This Ripley-Ohio-Dearborn Counties Delegation was the largest ever taken from southeast Indiana to the Summer Games with 81 athletes, 10 unified partners and 29 coaches and chaperones. The participants competed in six categories: track and field, powerlifting, unified volleyball, swimming, bowling doubles and unified bowling doubles.

The games had a theme – "Joy of Inclusion" – that made for a weekend of only winners and no losers. "Every athlete got a special medal that was just for the 50th" anniversary of the state organization's founding, according to Yvonda.

On Sunday the family stayed to cheer on ROD teammates participating in a walk. The Kramers helped take down a track team tent, packed up and came home.

Isaac Kramer, who competes in many area 5Ks, was running Wednesday morning, now training for Special Olympics cross country events, which begin in September. This winter he will bowl at the state games in Indianapolis if he qualifies. After competing in Special Olympics snowboarding events at Perfect North Slopes, Lawrenceburg, last winter and finding it scary, he's unsure about continuing that sport.

Special Olympics Indiana President Jeff Mohler reported by email, "For the 50th anniversary Summer Games, we had 2,875 competitors – a record for us."

He pointed out, "Special Olympics Indiana serves more than kids. We serve people with intellectual disabilities from age 2, and there is no retirement age. So we have athletes in their 80s. Once an athlete joins Special Olympics, there is something for them – no matter their disability, no matter their athletic ability, no matter their age, no matter their socioeconomic situation."

This summer it wasn't just a reunion for athletes, but also for the organization's founders.

According to Mohler, "On June 6, 1969, two Indiana State University professors in the College of Education founded Special Olympics Indiana after taking a delegation of athletes to the Chicago games the previous summer. One founder, Dr. Judy Campbell, passed away a few years ago. But Dr. Tom Songster joined us for the 50th anniversary, having traveled from Arlington, Virginia." In addition, the state organization's first executive director, Dennis Schmidt, now retired in Naples, Florida, was there.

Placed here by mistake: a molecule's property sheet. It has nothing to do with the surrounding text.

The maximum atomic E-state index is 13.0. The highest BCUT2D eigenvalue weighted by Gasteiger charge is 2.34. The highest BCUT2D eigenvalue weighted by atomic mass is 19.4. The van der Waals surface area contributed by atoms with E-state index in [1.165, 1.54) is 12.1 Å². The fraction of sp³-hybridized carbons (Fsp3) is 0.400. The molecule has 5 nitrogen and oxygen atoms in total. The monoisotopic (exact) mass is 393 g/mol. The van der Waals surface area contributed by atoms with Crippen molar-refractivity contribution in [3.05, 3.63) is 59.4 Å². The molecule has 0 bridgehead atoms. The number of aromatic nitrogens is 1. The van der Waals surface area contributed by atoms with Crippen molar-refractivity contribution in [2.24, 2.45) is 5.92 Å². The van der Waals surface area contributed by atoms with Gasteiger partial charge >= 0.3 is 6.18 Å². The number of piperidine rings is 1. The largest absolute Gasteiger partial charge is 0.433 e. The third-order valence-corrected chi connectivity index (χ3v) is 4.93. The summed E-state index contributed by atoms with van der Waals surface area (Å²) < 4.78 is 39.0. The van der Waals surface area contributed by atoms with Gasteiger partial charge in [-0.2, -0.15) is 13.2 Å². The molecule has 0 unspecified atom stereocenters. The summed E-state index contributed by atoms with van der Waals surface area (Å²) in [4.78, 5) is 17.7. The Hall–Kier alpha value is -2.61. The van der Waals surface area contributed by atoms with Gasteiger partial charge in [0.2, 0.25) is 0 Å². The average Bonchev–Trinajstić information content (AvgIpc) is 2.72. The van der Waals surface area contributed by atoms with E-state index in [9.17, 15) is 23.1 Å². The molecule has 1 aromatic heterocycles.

The president noted, "I will always remember taking Tom and Dennis around campus, showing them the new sports venues, and seeing them reconnect with old friends, both athletes and volunteers. To see them enjoy the weekend will always be with me."

According to Townsend, "The Summer Games is a great opportunity for our athletes not to only show the world what they can achieve, but to also meet and develop new friendships across the state."

"The most common comment I hear over the weekend that stands out to me is how thankful our parents are for the opportunities Special Olympics provides to their sons and daughters."

Mohler reflected, "Summer Games is a weekend where the rest of the world doesn’t matter. That world is one that labels. That world is one that can be discriminatory against a person with an intellectual disability. That world can be cruel.

"For one weekend, that world doesn’t matter.

"What does matter is a weekend with friends – old and new. A weekend in which they are the stars."

Please see more photos with this story on our website.

Debbie Blank can be contacted at debbie.blank@batesvilleheraldtribune.com or 812-934-4343, Ext. 113.